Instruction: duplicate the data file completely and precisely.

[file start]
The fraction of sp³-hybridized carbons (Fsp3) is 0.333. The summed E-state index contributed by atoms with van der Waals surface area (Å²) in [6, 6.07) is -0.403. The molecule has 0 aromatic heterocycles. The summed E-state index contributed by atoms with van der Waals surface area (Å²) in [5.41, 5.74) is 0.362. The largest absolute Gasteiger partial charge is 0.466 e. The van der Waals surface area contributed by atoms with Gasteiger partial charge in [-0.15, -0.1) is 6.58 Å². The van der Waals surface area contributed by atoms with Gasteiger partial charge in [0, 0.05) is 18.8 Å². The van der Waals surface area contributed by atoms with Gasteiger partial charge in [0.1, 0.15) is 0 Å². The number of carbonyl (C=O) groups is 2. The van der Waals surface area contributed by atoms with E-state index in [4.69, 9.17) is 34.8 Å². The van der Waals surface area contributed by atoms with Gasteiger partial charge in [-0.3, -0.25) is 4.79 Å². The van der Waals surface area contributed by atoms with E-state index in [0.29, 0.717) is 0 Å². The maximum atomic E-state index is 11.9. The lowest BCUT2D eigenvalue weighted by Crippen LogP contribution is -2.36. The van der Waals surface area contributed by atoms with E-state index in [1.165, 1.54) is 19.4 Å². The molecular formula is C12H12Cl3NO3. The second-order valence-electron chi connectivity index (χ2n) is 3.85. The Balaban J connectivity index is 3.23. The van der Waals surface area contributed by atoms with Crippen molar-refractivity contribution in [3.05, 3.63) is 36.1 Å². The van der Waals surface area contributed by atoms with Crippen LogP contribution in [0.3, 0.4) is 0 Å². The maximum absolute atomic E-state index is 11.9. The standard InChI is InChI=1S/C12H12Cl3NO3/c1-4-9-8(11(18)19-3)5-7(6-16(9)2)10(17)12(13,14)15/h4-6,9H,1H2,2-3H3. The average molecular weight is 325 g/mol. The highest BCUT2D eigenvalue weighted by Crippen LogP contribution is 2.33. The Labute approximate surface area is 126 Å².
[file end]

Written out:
The fraction of sp³-hybridized carbons (Fsp3) is 0.333. The summed E-state index contributed by atoms with van der Waals surface area (Å²) in [6, 6.07) is -0.403. The molecule has 0 aromatic heterocycles. The summed E-state index contributed by atoms with van der Waals surface area (Å²) in [5.41, 5.74) is 0.362. The largest absolute Gasteiger partial charge is 0.466 e. The van der Waals surface area contributed by atoms with Gasteiger partial charge in [-0.15, -0.1) is 6.58 Å². The van der Waals surface area contributed by atoms with Gasteiger partial charge in [0, 0.05) is 18.8 Å². The van der Waals surface area contributed by atoms with Gasteiger partial charge in [0.1, 0.15) is 0 Å². The number of carbonyl (C=O) groups is 2. The van der Waals surface area contributed by atoms with E-state index in [4.69, 9.17) is 34.8 Å². The van der Waals surface area contributed by atoms with Gasteiger partial charge in [-0.3, -0.25) is 4.79 Å². The van der Waals surface area contributed by atoms with E-state index in [0.29, 0.717) is 0 Å². The maximum atomic E-state index is 11.9. The lowest BCUT2D eigenvalue weighted by Crippen LogP contribution is -2.36. The van der Waals surface area contributed by atoms with E-state index in [1.165, 1.54) is 19.4 Å². The molecular formula is C12H12Cl3NO3. The second-order valence-electron chi connectivity index (χ2n) is 3.85. The Balaban J connectivity index is 3.23. The van der Waals surface area contributed by atoms with Crippen molar-refractivity contribution in [3.05, 3.63) is 36.1 Å². The van der Waals surface area contributed by atoms with Crippen LogP contribution in [0.3, 0.4) is 0 Å². The maximum absolute atomic E-state index is 11.9. The standard InChI is InChI=1S/C12H12Cl3NO3/c1-4-9-8(11(18)19-3)5-7(6-16(9)2)10(17)12(13,14)15/h4-6,9H,1H2,2-3H3. The average molecular weight is 325 g/mol. The highest BCUT2D eigenvalue weighted by Crippen LogP contribution is 2.33. The Labute approximate surface area is 126 Å².